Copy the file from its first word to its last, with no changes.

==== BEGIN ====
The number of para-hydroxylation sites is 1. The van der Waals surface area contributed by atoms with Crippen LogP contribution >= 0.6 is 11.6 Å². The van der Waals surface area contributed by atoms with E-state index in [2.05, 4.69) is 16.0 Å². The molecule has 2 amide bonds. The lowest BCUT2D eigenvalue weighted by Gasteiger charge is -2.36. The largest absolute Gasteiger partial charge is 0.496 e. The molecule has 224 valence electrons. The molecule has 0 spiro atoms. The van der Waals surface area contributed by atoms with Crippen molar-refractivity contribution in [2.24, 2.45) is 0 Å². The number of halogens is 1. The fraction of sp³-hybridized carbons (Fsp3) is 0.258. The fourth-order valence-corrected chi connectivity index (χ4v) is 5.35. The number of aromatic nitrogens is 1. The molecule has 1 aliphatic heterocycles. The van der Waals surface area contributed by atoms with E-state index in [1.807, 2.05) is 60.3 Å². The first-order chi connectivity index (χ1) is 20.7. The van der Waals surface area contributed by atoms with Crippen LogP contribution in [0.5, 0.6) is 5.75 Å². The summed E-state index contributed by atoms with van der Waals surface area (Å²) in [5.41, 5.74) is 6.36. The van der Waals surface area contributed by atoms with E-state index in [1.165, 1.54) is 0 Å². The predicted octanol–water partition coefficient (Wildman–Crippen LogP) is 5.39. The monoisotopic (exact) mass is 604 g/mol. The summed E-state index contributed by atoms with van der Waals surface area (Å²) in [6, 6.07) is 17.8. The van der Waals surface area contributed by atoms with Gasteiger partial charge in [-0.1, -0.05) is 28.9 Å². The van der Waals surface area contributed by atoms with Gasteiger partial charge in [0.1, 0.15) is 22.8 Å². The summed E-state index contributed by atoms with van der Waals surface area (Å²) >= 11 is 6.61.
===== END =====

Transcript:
The number of para-hydroxylation sites is 1. The van der Waals surface area contributed by atoms with Crippen LogP contribution >= 0.6 is 11.6 Å². The van der Waals surface area contributed by atoms with E-state index in [2.05, 4.69) is 16.0 Å². The molecule has 2 amide bonds. The lowest BCUT2D eigenvalue weighted by Gasteiger charge is -2.36. The largest absolute Gasteiger partial charge is 0.496 e. The molecule has 224 valence electrons. The molecule has 0 spiro atoms. The van der Waals surface area contributed by atoms with Crippen molar-refractivity contribution in [2.24, 2.45) is 0 Å². The number of halogens is 1. The fraction of sp³-hybridized carbons (Fsp3) is 0.258. The fourth-order valence-corrected chi connectivity index (χ4v) is 5.35. The number of aromatic nitrogens is 1. The molecule has 1 aliphatic heterocycles. The van der Waals surface area contributed by atoms with E-state index in [1.807, 2.05) is 60.3 Å². The first-order chi connectivity index (χ1) is 20.7. The van der Waals surface area contributed by atoms with Crippen LogP contribution in [0.5, 0.6) is 5.75 Å². The summed E-state index contributed by atoms with van der Waals surface area (Å²) in [5.41, 5.74) is 6.36. The van der Waals surface area contributed by atoms with E-state index in [1.165, 1.54) is 0 Å². The predicted octanol–water partition coefficient (Wildman–Crippen LogP) is 5.39. The monoisotopic (exact) mass is 604 g/mol. The summed E-state index contributed by atoms with van der Waals surface area (Å²) in [6, 6.07) is 17.8. The van der Waals surface area contributed by atoms with Gasteiger partial charge in [-0.1, -0.05) is 28.9 Å². The van der Waals surface area contributed by atoms with Gasteiger partial charge in [0.1, 0.15) is 22.8 Å². The summed E-state index contributed by atoms with van der Waals surface area (Å²) >= 11 is 6.61.